• Strawberries
  • Zucchini

Growing lettuce for seed saving

To grow lettuce plants for seed saving, start by spacing the plants twice as far as they would be spaced for compact heads. This usually means leaving one head per foot so they have lots of room for growth and air circulation.

Lettuce flowers on tall stalks are best supported when planning on seed saving. Sometimes the stalks can’t find their way through tightly-curled varieties like Iceberg that have dense heads, and you may have to cut through the leaves at the base to allow the stalk to grow up through the plant. You can stake individual stalks with bamboo stakes or stretch mesh netting over the entire bed to hold up all the stalks at once.

Water the plants deeply and regularly to prevent stress. Lettuce grown for seed saving doesn’t require extra fertilizer.

Varieties of lettuce with tightly wrapped heads, such as many varieties of Crisphead-type lettuce, may grow so tightly that the flower stalk has difficulty pushing up through the head to bloom. For these varieties, growers commonly cut a slit in the top of the head or peel/twist away some of the leaves to allow the stalk to grow up through the center.

In some climates, wind can topple the tall lettuce plants and dislodge the seeds as they develop. If this is a problem in your area, certainly use a stake, but also consider adding a lettuce seed-saving bag, which will help minimize seed loss. If rain is forecasted while the seeds are developing, you may wish to cover the plants to keep the rain from knocking the seeds out of the capsules.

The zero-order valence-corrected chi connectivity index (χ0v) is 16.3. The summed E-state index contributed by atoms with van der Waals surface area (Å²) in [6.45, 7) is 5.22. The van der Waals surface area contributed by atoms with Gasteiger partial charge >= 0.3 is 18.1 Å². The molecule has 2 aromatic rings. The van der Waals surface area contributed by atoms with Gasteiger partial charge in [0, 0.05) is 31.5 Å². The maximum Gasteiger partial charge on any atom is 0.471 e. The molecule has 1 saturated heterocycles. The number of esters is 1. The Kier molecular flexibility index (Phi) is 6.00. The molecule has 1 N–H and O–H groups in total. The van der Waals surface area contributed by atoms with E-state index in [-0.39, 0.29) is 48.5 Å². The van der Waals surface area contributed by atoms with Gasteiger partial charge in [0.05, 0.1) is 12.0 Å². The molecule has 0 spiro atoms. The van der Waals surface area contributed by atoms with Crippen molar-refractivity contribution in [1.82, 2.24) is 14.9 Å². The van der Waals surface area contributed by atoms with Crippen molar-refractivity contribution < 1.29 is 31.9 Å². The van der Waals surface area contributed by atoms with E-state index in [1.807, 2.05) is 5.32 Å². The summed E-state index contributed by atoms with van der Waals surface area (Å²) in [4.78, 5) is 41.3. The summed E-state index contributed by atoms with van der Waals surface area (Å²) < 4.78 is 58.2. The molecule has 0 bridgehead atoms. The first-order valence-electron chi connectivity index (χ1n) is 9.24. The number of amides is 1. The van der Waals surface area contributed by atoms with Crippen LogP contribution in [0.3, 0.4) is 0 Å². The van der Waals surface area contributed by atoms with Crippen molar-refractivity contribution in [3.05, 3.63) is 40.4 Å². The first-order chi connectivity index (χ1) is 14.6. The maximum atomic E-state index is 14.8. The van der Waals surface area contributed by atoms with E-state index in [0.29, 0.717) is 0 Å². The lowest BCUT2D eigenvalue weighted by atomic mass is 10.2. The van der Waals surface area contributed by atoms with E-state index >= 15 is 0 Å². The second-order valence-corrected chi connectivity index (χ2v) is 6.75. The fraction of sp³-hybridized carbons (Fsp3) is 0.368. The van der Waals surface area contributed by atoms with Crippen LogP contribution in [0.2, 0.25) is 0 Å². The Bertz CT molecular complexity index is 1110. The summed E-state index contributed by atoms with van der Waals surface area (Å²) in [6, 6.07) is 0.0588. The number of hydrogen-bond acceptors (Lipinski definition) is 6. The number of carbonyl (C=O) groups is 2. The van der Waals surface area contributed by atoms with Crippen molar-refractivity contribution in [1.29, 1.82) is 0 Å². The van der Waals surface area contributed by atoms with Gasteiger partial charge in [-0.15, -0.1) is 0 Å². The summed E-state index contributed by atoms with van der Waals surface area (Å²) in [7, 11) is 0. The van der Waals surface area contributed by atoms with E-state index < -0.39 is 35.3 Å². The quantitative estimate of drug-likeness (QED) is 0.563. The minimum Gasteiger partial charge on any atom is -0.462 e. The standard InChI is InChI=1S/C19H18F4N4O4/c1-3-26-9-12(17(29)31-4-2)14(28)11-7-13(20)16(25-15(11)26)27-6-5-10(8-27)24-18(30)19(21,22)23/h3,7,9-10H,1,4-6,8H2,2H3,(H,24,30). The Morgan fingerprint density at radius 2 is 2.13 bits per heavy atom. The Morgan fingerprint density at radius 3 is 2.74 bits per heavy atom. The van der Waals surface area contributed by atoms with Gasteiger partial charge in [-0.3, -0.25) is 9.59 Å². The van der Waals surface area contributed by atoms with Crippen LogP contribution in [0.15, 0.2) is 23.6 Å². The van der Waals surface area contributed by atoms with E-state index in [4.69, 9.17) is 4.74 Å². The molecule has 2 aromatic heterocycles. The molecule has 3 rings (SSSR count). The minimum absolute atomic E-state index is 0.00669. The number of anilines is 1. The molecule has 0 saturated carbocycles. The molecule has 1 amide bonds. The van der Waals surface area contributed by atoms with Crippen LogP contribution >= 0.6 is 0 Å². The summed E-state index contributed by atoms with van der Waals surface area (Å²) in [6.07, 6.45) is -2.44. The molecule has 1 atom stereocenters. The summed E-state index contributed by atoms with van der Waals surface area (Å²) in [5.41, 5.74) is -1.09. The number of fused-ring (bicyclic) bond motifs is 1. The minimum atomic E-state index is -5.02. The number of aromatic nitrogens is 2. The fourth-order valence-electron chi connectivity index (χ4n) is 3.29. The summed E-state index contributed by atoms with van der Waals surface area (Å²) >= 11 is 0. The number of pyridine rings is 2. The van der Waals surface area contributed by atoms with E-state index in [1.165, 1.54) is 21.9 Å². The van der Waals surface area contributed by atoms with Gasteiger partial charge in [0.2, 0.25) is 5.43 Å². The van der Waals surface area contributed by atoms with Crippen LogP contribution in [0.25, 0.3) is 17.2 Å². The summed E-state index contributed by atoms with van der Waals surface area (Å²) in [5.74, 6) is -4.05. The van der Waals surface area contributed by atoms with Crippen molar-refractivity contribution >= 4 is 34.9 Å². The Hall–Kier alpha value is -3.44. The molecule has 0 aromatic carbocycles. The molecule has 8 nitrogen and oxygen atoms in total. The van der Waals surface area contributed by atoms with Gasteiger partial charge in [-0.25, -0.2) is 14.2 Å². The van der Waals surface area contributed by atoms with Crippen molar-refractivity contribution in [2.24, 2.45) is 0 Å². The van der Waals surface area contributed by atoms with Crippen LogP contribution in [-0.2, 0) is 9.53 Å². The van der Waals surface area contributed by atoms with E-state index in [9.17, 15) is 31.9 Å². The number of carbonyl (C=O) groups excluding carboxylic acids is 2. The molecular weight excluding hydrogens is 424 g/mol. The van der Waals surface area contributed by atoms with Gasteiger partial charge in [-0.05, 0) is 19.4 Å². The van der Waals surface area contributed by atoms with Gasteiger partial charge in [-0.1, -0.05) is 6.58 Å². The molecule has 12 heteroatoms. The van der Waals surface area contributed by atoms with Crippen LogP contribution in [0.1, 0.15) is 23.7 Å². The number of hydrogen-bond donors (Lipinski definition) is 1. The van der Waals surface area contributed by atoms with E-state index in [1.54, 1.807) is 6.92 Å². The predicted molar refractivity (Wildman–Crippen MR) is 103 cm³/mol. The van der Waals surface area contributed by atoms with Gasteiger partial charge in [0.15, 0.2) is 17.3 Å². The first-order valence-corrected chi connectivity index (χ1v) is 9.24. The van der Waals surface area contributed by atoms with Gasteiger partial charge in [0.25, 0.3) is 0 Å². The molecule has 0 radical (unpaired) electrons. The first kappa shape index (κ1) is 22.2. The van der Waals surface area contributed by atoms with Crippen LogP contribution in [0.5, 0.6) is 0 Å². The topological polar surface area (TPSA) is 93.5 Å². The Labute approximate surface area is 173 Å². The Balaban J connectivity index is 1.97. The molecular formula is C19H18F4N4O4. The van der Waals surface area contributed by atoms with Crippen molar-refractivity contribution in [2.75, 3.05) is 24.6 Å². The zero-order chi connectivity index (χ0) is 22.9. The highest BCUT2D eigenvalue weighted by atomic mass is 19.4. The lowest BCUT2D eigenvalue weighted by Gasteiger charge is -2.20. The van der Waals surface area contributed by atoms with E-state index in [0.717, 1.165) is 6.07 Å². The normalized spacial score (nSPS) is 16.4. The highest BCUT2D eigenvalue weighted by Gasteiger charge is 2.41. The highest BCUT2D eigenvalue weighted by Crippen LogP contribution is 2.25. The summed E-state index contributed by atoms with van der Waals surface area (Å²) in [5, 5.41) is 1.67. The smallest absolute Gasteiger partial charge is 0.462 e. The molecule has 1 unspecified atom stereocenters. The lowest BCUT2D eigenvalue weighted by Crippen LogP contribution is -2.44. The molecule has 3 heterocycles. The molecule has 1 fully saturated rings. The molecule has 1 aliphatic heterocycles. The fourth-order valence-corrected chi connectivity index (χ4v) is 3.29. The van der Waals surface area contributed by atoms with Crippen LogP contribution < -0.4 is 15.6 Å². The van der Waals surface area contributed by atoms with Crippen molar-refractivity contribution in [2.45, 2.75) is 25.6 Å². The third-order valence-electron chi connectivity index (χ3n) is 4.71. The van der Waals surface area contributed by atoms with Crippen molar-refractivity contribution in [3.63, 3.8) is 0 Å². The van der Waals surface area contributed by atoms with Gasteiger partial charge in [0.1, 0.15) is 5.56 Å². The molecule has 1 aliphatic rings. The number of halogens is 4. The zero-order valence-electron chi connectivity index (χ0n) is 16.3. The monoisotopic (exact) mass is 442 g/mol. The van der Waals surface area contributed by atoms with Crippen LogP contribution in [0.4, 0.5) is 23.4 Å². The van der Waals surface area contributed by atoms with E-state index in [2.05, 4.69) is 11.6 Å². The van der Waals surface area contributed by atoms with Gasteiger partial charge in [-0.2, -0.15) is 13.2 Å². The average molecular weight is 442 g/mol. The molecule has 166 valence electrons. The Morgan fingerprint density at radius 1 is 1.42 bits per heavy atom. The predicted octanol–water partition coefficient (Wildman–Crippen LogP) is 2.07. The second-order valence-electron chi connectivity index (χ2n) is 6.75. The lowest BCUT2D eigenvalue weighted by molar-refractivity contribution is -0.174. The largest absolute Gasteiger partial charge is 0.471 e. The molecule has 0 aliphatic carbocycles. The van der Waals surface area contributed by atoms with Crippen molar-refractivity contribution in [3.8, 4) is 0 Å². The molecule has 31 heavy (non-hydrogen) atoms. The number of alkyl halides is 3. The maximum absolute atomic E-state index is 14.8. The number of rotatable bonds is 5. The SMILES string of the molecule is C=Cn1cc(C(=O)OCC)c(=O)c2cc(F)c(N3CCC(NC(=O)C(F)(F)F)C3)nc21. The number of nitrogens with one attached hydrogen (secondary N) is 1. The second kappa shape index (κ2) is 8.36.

Choosing lettuce to save seeds from

When saving lettuce seeds, do not save seeds from the first plants to flower, as doing so would select for plants that bolt early. Choose plants that flower later and that have a healthy, robust appearance. You’ll also want to taste leaves along the way so you can choose the tastiest plants with the best-textured leaves.

How to save seeds from lettuce plants?

When the flowers wilt and turn brown, it’s time to harvest lettuce seeds. Seed maturity in the pods usually happens 2-4 weeks after the plant blooms. Not all of the seeds ripen at once.

Gently rub the dried flower heads between your fingers so the dry seeds fall out of the capsules. Some seeds may not yet be dry enough to fall out. You can come back later and get the remaining seeds.

Collect lettuce seeds in a bowl, bucket, paper bag, or another container that can hold very small seeds. Always hold your collection bowl under the flowers to catch any tiny seeds that fall through your fingers.

An alternative way to save the seeds is to pull up entire plants. Wash the soil off the roots. Tie a string to the end with the roots and hang them upside down to dry. Put a paper bag over the flower heads to catch drying seeds as they fall. Once the plant is dry, you can gently tap the seed capsules against the inside of the paper bag to release the remaining seeds.

Lettuce seeds often have a lot of chaff, seed pod bits, and other plant debris that comes along with them. You can use a seed cleaning sieve to remove larger bits and even blow gently over the seeds to lift up fluffy chaff away from the seeds.

Once the seeds are dry and cleaned, label them and store them in an airtight container in a cool, dark place. They should stay viable for 3-4 years if stored properly, although they can last only 1-2 years in less-than-ideal conditions.